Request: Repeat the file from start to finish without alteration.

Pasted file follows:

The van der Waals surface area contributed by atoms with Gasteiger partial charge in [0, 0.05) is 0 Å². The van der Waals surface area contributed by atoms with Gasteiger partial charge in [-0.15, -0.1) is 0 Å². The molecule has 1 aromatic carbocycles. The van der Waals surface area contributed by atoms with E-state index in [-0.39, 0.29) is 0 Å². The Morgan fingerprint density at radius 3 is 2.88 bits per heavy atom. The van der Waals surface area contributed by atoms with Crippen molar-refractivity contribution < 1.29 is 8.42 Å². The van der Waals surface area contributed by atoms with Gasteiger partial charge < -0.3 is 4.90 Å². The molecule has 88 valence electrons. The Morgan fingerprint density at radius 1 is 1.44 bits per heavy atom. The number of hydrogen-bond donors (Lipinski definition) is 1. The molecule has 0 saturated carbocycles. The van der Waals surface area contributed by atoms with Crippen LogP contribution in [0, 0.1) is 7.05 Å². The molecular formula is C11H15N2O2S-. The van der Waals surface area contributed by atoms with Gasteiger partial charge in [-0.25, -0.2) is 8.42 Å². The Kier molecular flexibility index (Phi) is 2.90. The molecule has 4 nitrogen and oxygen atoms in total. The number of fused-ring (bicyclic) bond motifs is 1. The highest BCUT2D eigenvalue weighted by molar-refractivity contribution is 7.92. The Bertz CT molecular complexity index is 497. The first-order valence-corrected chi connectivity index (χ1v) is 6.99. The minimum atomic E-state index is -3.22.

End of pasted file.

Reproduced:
The van der Waals surface area contributed by atoms with Gasteiger partial charge in [0, 0.05) is 0 Å². The van der Waals surface area contributed by atoms with Gasteiger partial charge in [-0.15, -0.1) is 0 Å². The molecule has 1 aromatic carbocycles. The van der Waals surface area contributed by atoms with E-state index in [-0.39, 0.29) is 0 Å². The Morgan fingerprint density at radius 3 is 2.88 bits per heavy atom. The van der Waals surface area contributed by atoms with Crippen molar-refractivity contribution < 1.29 is 8.42 Å². The van der Waals surface area contributed by atoms with Gasteiger partial charge < -0.3 is 4.90 Å². The molecule has 88 valence electrons. The Morgan fingerprint density at radius 1 is 1.44 bits per heavy atom. The number of hydrogen-bond donors (Lipinski definition) is 1. The molecule has 0 saturated carbocycles. The van der Waals surface area contributed by atoms with Crippen LogP contribution in [0, 0.1) is 7.05 Å². The molecular formula is C11H15N2O2S-. The van der Waals surface area contributed by atoms with Gasteiger partial charge in [-0.25, -0.2) is 8.42 Å². The Kier molecular flexibility index (Phi) is 2.90. The molecule has 4 nitrogen and oxygen atoms in total. The number of fused-ring (bicyclic) bond motifs is 1. The highest BCUT2D eigenvalue weighted by molar-refractivity contribution is 7.92. The Bertz CT molecular complexity index is 497. The first-order valence-corrected chi connectivity index (χ1v) is 6.99. The minimum atomic E-state index is -3.22.